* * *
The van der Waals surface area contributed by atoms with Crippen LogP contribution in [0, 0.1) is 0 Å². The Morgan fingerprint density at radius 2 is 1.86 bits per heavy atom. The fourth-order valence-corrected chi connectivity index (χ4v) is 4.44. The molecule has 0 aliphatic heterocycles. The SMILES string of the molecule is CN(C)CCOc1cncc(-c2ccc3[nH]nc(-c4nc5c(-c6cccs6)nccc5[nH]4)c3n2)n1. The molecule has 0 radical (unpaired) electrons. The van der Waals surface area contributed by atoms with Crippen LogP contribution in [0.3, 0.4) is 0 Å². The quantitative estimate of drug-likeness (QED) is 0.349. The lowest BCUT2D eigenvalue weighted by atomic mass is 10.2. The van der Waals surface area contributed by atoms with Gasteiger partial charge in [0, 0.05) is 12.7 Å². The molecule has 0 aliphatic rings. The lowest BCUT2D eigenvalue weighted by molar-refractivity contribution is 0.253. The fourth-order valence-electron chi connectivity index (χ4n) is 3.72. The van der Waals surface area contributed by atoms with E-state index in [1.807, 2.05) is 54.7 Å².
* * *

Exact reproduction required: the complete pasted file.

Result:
The van der Waals surface area contributed by atoms with Crippen LogP contribution in [0, 0.1) is 0 Å². The Morgan fingerprint density at radius 2 is 1.86 bits per heavy atom. The fourth-order valence-corrected chi connectivity index (χ4v) is 4.44. The molecule has 0 aliphatic heterocycles. The SMILES string of the molecule is CN(C)CCOc1cncc(-c2ccc3[nH]nc(-c4nc5c(-c6cccs6)nccc5[nH]4)c3n2)n1. The molecule has 0 radical (unpaired) electrons. The van der Waals surface area contributed by atoms with Crippen LogP contribution in [0.3, 0.4) is 0 Å². The quantitative estimate of drug-likeness (QED) is 0.349. The lowest BCUT2D eigenvalue weighted by atomic mass is 10.2. The van der Waals surface area contributed by atoms with Gasteiger partial charge in [0, 0.05) is 12.7 Å². The molecule has 0 aliphatic rings. The lowest BCUT2D eigenvalue weighted by molar-refractivity contribution is 0.253. The fourth-order valence-electron chi connectivity index (χ4n) is 3.72. The van der Waals surface area contributed by atoms with E-state index in [1.807, 2.05) is 54.7 Å².